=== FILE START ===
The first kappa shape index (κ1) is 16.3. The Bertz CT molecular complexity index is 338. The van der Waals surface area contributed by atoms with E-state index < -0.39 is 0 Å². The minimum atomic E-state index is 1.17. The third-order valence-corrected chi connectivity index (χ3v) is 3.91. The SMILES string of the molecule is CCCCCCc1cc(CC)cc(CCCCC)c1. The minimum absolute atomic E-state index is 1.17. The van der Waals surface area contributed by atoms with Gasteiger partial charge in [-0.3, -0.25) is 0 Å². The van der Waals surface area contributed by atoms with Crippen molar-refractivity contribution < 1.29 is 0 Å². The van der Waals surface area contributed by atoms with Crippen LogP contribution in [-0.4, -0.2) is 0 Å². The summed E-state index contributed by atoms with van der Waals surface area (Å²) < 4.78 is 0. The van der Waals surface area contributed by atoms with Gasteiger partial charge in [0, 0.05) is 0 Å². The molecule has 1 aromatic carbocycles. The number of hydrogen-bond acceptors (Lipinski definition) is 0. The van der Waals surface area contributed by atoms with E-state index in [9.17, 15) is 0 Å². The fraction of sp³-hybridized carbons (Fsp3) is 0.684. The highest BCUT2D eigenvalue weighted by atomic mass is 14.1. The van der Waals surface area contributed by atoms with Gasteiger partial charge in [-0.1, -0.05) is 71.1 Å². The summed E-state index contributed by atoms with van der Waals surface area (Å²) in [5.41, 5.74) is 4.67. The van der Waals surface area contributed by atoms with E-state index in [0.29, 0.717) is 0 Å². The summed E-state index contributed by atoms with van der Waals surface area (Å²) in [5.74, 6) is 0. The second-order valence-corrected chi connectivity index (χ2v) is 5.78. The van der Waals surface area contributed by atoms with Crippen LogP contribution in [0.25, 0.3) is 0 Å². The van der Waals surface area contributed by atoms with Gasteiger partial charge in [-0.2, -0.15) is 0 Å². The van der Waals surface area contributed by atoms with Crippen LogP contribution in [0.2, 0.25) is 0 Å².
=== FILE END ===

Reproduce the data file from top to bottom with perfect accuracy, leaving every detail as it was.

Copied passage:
The first kappa shape index (κ1) is 16.3. The Bertz CT molecular complexity index is 338. The van der Waals surface area contributed by atoms with E-state index < -0.39 is 0 Å². The minimum atomic E-state index is 1.17. The third-order valence-corrected chi connectivity index (χ3v) is 3.91. The SMILES string of the molecule is CCCCCCc1cc(CC)cc(CCCCC)c1. The minimum absolute atomic E-state index is 1.17. The van der Waals surface area contributed by atoms with Gasteiger partial charge in [-0.3, -0.25) is 0 Å². The van der Waals surface area contributed by atoms with Crippen molar-refractivity contribution < 1.29 is 0 Å². The van der Waals surface area contributed by atoms with Crippen LogP contribution in [-0.4, -0.2) is 0 Å². The summed E-state index contributed by atoms with van der Waals surface area (Å²) < 4.78 is 0. The van der Waals surface area contributed by atoms with Gasteiger partial charge in [0, 0.05) is 0 Å². The molecule has 1 aromatic carbocycles. The number of hydrogen-bond acceptors (Lipinski definition) is 0. The van der Waals surface area contributed by atoms with E-state index in [9.17, 15) is 0 Å². The fraction of sp³-hybridized carbons (Fsp3) is 0.684. The highest BCUT2D eigenvalue weighted by atomic mass is 14.1. The van der Waals surface area contributed by atoms with Gasteiger partial charge in [-0.1, -0.05) is 71.1 Å². The summed E-state index contributed by atoms with van der Waals surface area (Å²) in [5.41, 5.74) is 4.67. The van der Waals surface area contributed by atoms with E-state index in [0.29, 0.717) is 0 Å². The summed E-state index contributed by atoms with van der Waals surface area (Å²) in [5.74, 6) is 0. The second-order valence-corrected chi connectivity index (χ2v) is 5.78. The van der Waals surface area contributed by atoms with Crippen LogP contribution in [0.25, 0.3) is 0 Å². The van der Waals surface area contributed by atoms with Gasteiger partial charge in [-0.2, -0.15) is 0 Å². The van der Waals surface area contributed by atoms with Crippen LogP contribution in [0.2, 0.25) is 0 Å².